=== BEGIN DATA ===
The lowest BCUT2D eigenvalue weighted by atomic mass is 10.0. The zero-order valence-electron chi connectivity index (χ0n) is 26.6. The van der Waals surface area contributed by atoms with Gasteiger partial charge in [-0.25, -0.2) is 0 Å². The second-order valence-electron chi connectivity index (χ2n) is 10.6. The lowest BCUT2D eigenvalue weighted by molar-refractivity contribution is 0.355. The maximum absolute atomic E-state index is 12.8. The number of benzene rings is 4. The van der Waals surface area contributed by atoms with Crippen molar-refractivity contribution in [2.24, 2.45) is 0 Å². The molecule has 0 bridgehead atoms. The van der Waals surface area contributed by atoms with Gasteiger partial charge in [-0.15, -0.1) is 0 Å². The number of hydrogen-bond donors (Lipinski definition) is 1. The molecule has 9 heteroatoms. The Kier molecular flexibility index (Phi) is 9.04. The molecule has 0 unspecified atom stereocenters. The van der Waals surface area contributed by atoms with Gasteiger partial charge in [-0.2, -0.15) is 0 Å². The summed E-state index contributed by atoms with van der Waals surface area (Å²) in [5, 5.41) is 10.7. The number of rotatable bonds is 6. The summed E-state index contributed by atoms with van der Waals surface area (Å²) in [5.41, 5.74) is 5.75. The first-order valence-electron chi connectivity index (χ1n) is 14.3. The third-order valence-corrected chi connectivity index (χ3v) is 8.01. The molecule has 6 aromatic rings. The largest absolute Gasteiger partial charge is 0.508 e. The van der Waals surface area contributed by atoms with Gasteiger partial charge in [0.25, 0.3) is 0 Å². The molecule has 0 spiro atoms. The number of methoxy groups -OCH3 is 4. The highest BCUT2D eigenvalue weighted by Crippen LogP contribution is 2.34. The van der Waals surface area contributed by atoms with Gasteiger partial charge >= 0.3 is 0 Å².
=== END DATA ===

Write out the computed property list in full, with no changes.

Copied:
The lowest BCUT2D eigenvalue weighted by atomic mass is 10.0. The zero-order valence-electron chi connectivity index (χ0n) is 26.6. The van der Waals surface area contributed by atoms with Gasteiger partial charge in [-0.25, -0.2) is 0 Å². The second-order valence-electron chi connectivity index (χ2n) is 10.6. The lowest BCUT2D eigenvalue weighted by molar-refractivity contribution is 0.355. The maximum absolute atomic E-state index is 12.8. The number of benzene rings is 4. The van der Waals surface area contributed by atoms with Crippen molar-refractivity contribution in [2.24, 2.45) is 0 Å². The molecule has 0 bridgehead atoms. The van der Waals surface area contributed by atoms with Gasteiger partial charge in [-0.15, -0.1) is 0 Å². The number of hydrogen-bond donors (Lipinski definition) is 1. The molecule has 9 heteroatoms. The Kier molecular flexibility index (Phi) is 9.04. The molecule has 0 unspecified atom stereocenters. The van der Waals surface area contributed by atoms with Gasteiger partial charge in [-0.2, -0.15) is 0 Å². The summed E-state index contributed by atoms with van der Waals surface area (Å²) in [5, 5.41) is 10.7. The number of rotatable bonds is 6. The summed E-state index contributed by atoms with van der Waals surface area (Å²) in [5.41, 5.74) is 5.75. The first-order valence-electron chi connectivity index (χ1n) is 14.3. The third-order valence-corrected chi connectivity index (χ3v) is 8.01. The molecule has 6 aromatic rings. The largest absolute Gasteiger partial charge is 0.508 e. The van der Waals surface area contributed by atoms with Gasteiger partial charge in [0.25, 0.3) is 0 Å². The molecule has 0 spiro atoms. The number of methoxy groups -OCH3 is 4. The highest BCUT2D eigenvalue weighted by Crippen LogP contribution is 2.34. The van der Waals surface area contributed by atoms with Gasteiger partial charge >= 0.3 is 0 Å².